Bertie the Balloon at the Fairground, by Kim Robinson sounds like a fun read. And it made me instantly think of a fantastic, classic, short film, The Red Balloon, which seemed so magical to me the first time I saw it as a child.

    The cover art of All That's Left (Star Trek: Seekers 4), by Dayton Ward & Kevin Dilmore, makes me think either the Federation uniforms are now one color, or the red shirts got smarter & have learned to avoid suicide missions.

    I loved Neil Gaiman's The Sandman comics! He's an awesome storyteller. I'm actually motivated now to read the rest of his works.

    Saga, volume Five, by Fiona Staples and Brian K Vaughan sounds fascinating. But boy, that must be some really important bounty hunter for someone to go through the trouble of getting their hands on dragon semen.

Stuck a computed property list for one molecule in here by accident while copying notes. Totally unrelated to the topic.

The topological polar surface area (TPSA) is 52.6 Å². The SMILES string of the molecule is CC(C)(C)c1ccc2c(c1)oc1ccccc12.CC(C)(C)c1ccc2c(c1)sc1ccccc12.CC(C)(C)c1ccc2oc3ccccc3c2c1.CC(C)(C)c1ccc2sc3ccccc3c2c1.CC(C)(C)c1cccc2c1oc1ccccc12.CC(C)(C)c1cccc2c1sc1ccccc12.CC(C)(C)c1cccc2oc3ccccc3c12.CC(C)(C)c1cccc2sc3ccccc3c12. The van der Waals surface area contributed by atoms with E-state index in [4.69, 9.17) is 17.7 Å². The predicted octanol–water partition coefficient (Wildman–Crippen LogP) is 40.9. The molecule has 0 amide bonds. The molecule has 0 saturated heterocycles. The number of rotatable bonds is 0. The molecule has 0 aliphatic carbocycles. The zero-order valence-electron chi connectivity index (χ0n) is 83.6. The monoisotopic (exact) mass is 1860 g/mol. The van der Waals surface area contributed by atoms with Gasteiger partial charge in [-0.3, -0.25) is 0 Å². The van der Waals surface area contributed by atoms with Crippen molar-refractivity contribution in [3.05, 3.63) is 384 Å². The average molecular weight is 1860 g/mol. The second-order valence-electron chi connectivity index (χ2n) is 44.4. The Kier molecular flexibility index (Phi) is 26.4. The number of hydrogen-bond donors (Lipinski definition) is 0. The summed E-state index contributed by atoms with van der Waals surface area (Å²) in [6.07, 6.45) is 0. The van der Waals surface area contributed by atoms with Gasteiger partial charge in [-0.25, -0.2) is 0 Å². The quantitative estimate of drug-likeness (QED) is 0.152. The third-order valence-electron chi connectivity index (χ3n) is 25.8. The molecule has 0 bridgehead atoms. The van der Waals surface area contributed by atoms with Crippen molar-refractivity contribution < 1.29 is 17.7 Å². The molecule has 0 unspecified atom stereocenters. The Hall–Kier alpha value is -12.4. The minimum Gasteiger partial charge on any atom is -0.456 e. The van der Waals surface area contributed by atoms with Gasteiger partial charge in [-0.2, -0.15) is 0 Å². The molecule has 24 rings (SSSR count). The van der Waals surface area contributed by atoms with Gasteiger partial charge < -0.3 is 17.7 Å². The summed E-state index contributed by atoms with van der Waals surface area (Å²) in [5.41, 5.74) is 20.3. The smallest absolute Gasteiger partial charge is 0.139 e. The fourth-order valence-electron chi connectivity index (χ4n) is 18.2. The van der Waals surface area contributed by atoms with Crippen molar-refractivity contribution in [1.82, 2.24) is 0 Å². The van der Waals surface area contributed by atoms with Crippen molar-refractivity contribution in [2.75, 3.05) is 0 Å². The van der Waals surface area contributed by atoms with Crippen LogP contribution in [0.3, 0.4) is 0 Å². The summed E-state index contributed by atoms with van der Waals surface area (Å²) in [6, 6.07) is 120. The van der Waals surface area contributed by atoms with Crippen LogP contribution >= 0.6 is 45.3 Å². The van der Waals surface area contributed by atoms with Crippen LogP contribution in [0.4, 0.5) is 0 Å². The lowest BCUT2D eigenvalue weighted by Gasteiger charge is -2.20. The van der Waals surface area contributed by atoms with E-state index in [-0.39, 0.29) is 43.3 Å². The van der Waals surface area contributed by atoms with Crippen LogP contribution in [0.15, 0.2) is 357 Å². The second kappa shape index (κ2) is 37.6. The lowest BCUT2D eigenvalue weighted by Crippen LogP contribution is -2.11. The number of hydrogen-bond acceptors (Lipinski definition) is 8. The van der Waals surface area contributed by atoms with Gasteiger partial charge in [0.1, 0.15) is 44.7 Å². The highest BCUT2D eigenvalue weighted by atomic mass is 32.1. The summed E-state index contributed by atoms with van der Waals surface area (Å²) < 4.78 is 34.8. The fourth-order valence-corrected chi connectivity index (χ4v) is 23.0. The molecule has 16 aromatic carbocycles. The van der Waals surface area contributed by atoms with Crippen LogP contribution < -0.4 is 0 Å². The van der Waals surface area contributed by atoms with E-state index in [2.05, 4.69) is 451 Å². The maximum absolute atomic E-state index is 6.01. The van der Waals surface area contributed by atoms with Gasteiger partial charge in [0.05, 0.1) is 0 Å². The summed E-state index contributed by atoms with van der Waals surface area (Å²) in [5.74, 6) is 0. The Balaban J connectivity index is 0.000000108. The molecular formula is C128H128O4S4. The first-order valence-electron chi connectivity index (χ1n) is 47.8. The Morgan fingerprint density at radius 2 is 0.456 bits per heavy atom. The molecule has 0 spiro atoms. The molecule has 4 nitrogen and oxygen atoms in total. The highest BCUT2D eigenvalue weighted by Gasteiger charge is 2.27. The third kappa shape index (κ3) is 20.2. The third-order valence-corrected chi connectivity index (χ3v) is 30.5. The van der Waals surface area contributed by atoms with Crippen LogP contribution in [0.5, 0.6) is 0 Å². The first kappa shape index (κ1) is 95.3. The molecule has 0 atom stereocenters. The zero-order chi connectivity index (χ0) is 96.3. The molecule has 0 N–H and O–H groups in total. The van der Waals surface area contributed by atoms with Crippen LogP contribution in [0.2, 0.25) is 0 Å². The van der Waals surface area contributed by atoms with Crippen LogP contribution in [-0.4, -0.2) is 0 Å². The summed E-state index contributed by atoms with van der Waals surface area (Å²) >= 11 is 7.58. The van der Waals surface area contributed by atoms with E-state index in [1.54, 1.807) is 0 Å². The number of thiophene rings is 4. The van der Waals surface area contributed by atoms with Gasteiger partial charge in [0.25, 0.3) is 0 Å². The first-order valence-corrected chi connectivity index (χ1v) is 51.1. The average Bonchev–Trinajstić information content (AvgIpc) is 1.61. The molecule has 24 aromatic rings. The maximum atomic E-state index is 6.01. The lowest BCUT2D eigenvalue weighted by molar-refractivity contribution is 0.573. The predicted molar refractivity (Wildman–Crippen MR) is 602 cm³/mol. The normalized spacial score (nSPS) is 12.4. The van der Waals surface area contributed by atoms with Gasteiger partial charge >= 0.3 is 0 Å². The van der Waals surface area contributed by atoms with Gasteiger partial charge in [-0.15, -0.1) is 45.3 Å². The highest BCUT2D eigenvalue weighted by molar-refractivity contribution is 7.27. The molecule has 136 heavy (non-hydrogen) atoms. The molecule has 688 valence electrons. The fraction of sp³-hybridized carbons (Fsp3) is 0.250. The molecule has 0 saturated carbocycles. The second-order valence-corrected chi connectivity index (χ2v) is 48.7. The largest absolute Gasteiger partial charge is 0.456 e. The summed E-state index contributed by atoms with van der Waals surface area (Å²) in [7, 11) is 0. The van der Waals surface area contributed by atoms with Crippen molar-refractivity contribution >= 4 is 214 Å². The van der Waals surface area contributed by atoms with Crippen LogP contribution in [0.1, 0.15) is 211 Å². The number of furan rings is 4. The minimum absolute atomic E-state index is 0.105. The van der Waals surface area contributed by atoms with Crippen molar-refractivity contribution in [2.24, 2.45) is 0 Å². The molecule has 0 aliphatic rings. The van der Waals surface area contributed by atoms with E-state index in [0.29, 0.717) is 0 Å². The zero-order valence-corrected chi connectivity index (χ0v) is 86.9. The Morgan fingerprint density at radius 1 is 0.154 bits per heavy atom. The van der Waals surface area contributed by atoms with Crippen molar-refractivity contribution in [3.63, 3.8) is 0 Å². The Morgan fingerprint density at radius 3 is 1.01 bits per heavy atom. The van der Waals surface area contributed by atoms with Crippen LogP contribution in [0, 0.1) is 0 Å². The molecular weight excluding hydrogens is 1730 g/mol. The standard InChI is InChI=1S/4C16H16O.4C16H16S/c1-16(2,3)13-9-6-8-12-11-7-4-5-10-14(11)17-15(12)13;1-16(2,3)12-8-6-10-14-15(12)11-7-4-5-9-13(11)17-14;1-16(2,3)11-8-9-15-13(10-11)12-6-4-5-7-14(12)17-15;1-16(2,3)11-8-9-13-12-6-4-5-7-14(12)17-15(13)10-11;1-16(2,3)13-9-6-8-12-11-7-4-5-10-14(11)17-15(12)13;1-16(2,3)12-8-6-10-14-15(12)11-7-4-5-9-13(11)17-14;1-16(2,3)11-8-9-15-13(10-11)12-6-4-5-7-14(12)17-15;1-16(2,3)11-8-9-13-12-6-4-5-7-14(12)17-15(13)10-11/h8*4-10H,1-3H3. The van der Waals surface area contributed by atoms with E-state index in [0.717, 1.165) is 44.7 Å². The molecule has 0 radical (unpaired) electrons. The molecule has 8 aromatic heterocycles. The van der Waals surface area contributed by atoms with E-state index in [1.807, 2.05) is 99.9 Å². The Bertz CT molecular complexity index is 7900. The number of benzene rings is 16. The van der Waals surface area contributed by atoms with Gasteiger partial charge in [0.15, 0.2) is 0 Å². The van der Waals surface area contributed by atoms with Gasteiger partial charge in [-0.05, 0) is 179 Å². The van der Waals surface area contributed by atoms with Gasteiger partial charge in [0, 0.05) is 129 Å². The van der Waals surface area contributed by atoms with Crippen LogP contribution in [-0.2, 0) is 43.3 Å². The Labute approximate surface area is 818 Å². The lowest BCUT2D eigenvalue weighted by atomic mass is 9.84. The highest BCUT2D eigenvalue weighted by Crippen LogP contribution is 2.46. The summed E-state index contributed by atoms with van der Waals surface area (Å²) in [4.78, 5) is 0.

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    1. Do you know, I don't remember any of the redshirts dying in All That's Left - Their plan must have worked!

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  5. Next year I will keep a record of all the books I read - one of my many resolutions.
    Season's Greetings, Mr Devine!
    Sx

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    1. I only keep a record so I can generate a few blog posts!
      Season's greetings to you too, Ms Scarlet!

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  6. I'm having a bit of a book binge, too.Re-reading some Garth Nix "Old Kingdom" stories and then revisiting an old friend's book "Islands of Survival" about time spent on a research vessel around the Solomon Islands.And might try to write more of my own rubbish.Happy new Year.
    Does anyone have a spare flagellating wand...?

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    1. Good luck with your writing! Remember: Rubbish is in the eye of the beholder. Or something. Anyway, let mem just have a hunt behind the sofa cushions for that wand...